Italian Futurism (1909-­1944). Reconstructing the Universe

I had never seen an exhibition on Italian Futurism as rigorous as complete and above all, so well told as I saw in Solomon R. Guggenheim in New York. When I left, I had a hive of ideas in my head and I went for a walk to Central Park. It was a splendid day, because the sun coming through the leafless trees countered the cold breeze of the Hudson River. It was an ideal temperature; it was like the end of autumn in Madrid sitting on the terraces of Retiro Park.

The entrance to the Solomon R. Guggenheim costs $ 25 but certainly worth it. The exhibition had the power, the mystery that convey well-known authors with known works, combined with other works I had ever seen. Works by Giacomo Balla, Carlos Carrà and Umberto Boccioni, among other plethora of little-known authors but with an important role in Futurism. Painting was the most represented, but there were a lot of sculpture, film, fashion, theater, musical authors, designers, architects. Its when Futurism deployed in its entirety extension, affected almost every aspect of life and revealed in the spring of SXX the challenges of modernity, or in other words, what would be the conflicts to be solved from now on by society, art and culture in order to move forward. It is an exhibition that invites to imagine the futurible, starting from the future’s imaginary that took place at that time, trying to cover the "entire modern" from every possible forms of art.

When we see, for example, the painting of Balla ‘Abstract Speed + Sound’, we are already perceiving concerns about the new dimensions of time and space by the fast pace, the rapid succession of events involving modernity and how the artistic gaze translated. Similarly, the sculpture ‘Unique Forms of Continuity in Space’ from Boccioni shows this concern, translated here into volumes in movement that turn into new forms, new poetic paradigms for what had been sculpture in the SXX until then.

Going each of the circular stories at the Guggenheim, it was like following the spiral of modernity unleashed by an artistic movement that tried to pulse it with all its consequences. I was receiving, from floor to floor, how it was expanding from the more traditional arts like painting or sculpture, others as design, fashion, film, music, but also felt how the same arts were reinvented again and other time in what today is still a profusion of imagination and aesthetic audacity.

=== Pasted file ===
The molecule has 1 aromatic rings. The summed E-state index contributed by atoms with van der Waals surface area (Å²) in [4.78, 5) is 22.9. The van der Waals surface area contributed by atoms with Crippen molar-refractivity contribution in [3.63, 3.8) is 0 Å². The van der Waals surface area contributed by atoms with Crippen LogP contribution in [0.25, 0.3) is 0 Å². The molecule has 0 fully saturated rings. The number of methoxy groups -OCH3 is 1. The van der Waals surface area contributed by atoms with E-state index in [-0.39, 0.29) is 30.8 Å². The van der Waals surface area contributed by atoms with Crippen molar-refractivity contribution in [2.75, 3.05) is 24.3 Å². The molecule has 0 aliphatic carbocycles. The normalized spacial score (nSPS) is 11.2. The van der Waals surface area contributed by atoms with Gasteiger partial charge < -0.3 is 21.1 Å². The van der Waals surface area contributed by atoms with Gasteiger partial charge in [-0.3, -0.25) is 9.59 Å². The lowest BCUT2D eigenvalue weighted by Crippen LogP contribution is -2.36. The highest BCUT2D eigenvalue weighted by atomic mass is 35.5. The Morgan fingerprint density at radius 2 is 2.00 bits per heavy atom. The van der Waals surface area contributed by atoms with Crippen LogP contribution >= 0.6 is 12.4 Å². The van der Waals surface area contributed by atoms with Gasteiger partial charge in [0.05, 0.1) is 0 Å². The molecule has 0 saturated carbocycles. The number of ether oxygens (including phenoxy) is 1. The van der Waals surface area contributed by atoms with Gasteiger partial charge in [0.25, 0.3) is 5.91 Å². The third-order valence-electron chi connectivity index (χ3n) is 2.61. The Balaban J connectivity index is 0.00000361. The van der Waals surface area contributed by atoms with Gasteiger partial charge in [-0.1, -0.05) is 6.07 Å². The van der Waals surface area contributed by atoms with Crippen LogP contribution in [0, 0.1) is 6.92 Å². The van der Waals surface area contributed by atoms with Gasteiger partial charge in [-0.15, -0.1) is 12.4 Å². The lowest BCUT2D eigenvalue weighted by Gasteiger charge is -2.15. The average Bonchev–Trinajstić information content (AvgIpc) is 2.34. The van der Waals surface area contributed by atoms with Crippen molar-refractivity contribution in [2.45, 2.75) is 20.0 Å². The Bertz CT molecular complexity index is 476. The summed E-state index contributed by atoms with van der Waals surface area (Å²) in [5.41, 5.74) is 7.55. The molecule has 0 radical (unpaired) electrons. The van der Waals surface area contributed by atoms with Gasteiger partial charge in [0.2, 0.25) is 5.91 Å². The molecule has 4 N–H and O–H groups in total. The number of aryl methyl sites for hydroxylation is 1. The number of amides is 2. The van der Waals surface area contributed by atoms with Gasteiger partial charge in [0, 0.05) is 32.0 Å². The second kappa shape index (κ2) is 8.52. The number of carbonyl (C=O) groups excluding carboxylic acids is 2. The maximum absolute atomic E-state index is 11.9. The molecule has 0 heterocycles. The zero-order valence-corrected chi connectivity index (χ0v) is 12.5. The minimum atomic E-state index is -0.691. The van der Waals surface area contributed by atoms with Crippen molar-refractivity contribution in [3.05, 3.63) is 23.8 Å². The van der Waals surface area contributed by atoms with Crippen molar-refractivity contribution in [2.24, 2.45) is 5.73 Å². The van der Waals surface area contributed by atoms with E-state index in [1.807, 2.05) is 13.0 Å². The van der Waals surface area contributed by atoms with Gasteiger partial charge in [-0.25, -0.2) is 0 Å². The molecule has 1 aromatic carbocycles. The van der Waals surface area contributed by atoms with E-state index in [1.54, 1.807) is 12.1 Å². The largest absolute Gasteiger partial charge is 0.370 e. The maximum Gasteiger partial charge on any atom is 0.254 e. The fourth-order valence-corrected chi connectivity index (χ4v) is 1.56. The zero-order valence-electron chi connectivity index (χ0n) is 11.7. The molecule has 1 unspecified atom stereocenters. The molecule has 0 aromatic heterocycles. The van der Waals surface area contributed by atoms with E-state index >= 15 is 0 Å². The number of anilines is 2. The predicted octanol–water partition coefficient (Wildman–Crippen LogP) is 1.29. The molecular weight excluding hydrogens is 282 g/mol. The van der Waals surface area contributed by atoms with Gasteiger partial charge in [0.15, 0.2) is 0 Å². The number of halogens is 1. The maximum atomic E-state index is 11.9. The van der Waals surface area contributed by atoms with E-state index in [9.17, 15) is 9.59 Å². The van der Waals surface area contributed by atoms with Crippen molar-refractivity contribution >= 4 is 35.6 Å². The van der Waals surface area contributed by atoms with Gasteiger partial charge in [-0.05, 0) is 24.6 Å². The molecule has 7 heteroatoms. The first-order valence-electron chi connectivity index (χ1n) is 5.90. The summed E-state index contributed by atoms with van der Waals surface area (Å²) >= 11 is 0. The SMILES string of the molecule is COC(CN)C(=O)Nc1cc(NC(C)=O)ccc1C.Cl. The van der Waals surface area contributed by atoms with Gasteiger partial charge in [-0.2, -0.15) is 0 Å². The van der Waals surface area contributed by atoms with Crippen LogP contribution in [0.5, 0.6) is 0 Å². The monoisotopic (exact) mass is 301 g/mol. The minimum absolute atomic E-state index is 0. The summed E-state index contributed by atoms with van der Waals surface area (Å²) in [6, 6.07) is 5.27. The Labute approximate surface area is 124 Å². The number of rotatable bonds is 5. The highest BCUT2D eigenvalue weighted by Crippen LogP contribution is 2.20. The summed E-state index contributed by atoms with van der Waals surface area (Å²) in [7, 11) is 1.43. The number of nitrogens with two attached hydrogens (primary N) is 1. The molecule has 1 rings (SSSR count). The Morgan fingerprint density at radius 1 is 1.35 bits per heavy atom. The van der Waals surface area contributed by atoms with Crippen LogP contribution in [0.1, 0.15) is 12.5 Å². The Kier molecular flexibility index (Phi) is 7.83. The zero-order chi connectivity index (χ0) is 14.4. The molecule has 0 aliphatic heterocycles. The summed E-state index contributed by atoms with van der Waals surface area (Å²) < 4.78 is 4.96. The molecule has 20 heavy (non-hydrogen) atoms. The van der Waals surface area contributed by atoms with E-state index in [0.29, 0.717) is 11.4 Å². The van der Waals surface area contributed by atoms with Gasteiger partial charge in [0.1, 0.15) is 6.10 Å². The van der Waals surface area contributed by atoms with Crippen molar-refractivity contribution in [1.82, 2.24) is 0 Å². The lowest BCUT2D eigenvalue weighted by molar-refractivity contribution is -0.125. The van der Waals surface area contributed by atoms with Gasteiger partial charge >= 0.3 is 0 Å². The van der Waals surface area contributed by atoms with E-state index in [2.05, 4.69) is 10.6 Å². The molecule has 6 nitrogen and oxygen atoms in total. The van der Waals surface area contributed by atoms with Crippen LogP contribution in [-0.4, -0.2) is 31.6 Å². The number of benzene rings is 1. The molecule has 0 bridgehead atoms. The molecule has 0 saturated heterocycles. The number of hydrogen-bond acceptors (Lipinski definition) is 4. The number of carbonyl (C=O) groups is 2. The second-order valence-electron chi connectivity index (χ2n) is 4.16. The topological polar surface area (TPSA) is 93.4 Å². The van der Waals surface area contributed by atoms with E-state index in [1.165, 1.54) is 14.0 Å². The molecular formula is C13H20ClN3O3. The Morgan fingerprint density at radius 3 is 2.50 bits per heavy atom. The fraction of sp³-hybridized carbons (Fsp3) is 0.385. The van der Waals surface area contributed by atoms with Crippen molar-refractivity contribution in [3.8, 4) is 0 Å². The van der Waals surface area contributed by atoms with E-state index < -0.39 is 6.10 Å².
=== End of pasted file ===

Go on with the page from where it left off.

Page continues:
It's a dizzying journey that excites imagination, that drives the spirit, the viewer's subjectivity to reach the maximum height, and then invites to look down as the paintings from Tullio Crali or the photo from Filippo Masoero, to experience a sense of wholeness. The paintings look down and through the clouds to the rural world, cultures scattered everywhere. Meanwhile the photograph hangs over the city in a dizzying spiral.

The futuristic look is a look steeped in science and technology as kind of prosthesis of sensitivity, as an eternal cheerfulness of the spirit whose translation is a continuous generation of new ways to help you organize and perceive the entire world around. No other movement of the artistic vanguard of SXX will show this vocation for covering the subject’s totatlity and its world of life unless the Russian Constructivism. Interestingly both movements had troubled relations with the two totalitarian systems that marked the SXX. The Fascism of Mussolini on the one hand and the Soviet Stalinism on the other.

Coming out of Central Park on my way to Manhattan I could see the majestic bridges across the river, large iron beams riveted to even more colossal columns. Also the majestic buildings that cross Park Avenue, some of them built in the first decades of SXX. You can also see the metro stations, with elevated tracks meandering the city, forming a moving mass of iron and concrete. Looking at these pictures, it crossed my mind that New York might have been an inspiration of Futurism or vice versa, the Big Apple, in his joviality, looked to the futuristic utopia to incorporate it into their spirit.

Artwork credits:

  1. Giacomo Balla. Abstract Speed + Sound (Velocità astratta + rumore), 1913–14. Oil on millboard (unvarnished) in artist’s painted frame, 54.5 x 76.5 cm, The Solomon R. Guggenheim Foundation, Peggy Guggenheim Collection, Venice 76.2553.31. © 2013 Artists Rights Society (ARS), New York / SIAE, Rome.Photo: Courtesy Solomon R. Guggenheim Foundation, New York.
     
  2. Umberto Boccioni. Unique Forms of Continuity in Space (Forme uniche della continuità nello spazio), 1913 (cast 1949). Bronze, 121.3 x 88.9 x 40 cm. The Metropolitan Museum of Art, New York, Bequest of Lydia Winston Malbin, 1989. © The Metropolitan Museum of Art. Image Source: Art Resource, New York.
     
  3. Filippo Masoero. Descending over Saint Peter (Scendendo su San Pietro), ca. 1927–37 (possibly 1930–33). Gelatin silver print, 24 x 31.5 cm.Touring Club Italiano Archive
  4. Tullio Crali. Before the Parachute Opens (Prima che si apra il paracadute), 1939. Oil on panel, 141 x 151 cm. Casa Cavazzini, Museo d’Arte Moderna e Contemporanea, Udine, Italy. Photo: Claudio Marcon.
     
  5. 6. 7. Installation view: Italian Futurism, 1909–1944: Reconstructing the Universe, Solomon R. Guggenheim Museum, New York, February 21–September 1, 2014. Photo: Kris McKay © SRGF.